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Catch A Fire

Catch a Fire (Phillip Noyce)

Patrick Chamusso (Derek Luke) is the hero we never knew about. A father, a husband, working as a foreman at the Secunda oil refinery in South Africa during early ‘80s, his only concerns were providing a good living for his family and coaching the soccer team in his neighborhood. He didn’t live a fancy life by any means, but he got paid enough to live comfortably, which is more than others like him could say. He stays out of trouble and away from the growing political tension that existed in the land run by the government’s apartheid system.


After attending a wedding, he and his family are returning home when their car is stopped at a checkpoint. African National Congress (ANC) rebels had sent a bomb on a train track nearby and the security policemen pulled him from his car and pushed him to the ground, suspicious of his ability to afford a car and the camera they find in his trunk. This is a prelude of what is to come.

Director Phillip Noyce opens the story in “Catch A Fire” even more, showing Chamusso with his wife, mother and two daughters, doing things that South African families do. And with a change of scenery, we see Nic Vos, played by Tim Robbins, a Colonel in the South Africa’s Police Security Branch who is responsible for tracking down the rebels, or as they see them, terrorists who threaten the white way of life. Vos is with his family, sitting in a park eating lunch while he plays them his guitar, then taking his family out for target practice, which is upsetting to his oldest daughter.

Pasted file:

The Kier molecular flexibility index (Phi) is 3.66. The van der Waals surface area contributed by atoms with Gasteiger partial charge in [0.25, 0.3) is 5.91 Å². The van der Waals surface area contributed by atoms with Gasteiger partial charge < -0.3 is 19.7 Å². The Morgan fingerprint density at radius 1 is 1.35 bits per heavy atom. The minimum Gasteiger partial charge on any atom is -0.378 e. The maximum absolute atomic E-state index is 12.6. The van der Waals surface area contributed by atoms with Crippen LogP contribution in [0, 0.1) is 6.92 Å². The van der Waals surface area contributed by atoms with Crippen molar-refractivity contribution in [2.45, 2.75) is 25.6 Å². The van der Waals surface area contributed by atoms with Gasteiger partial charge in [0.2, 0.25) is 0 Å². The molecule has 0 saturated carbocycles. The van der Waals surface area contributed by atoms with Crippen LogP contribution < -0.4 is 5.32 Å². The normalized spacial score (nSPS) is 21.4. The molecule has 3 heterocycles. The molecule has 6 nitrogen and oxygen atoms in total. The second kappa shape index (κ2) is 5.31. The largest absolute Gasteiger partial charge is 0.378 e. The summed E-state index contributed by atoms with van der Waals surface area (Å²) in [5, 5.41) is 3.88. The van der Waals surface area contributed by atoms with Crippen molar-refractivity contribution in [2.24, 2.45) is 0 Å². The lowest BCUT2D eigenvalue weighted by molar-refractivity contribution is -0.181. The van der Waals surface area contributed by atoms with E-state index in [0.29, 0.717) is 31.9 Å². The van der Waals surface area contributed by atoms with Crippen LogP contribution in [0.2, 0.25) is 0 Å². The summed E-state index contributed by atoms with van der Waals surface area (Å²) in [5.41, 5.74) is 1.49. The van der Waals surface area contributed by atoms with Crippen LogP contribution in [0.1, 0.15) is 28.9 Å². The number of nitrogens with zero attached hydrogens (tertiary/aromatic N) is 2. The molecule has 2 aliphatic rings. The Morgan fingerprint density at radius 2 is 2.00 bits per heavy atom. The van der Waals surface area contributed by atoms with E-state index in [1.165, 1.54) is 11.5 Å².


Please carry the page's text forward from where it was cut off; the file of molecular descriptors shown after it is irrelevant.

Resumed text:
The two men’s lives intertwine when the refinery is bombed, and because Chamusso is a supervisor with access, he comes under suspicion. Although Chamusso was innocent, his alibi was gray at best, so for months they held him, torturing him to get a confession and information about ANC operations. Things he knew nothing about. Vos never needed to officially charging him with any crime or allow representation, and the torture tactics used sound glaringly familiar to what exists today with GITMO. It is disheartening to realize this while watching this film, and that more the 20 years later, these kind of tactics still exist today.

When his wife is brought in and tortured, that’s when Chamussos’ world changes. They are both ultimately released, but the damage is done. He leaves his wife and his family to become what he was accused of, a rebel fighter for the ANC that would plan and perform another bombing of the refinery.

What Noyce created here is an amazing piece of work and emotional journey that intensifies with every scene, all while learning a lesson in a history that dates back within our lifetime. Duke’s performance left its mark, and it was evident that he took the consulting from the real Chamusso to heart, representing his unbridled determination and fiery soul. The music also plays a large part, as it does in the life of the South African’s, a cathartic tool that fuels their spirits. Bob Marley in particular was a huge influence of that time and also inspired the title of the movie.

This is one of the best movies to come out in 2006, bar none, and it will be no shock when its presence is also felt at next year’s Academy Awards.


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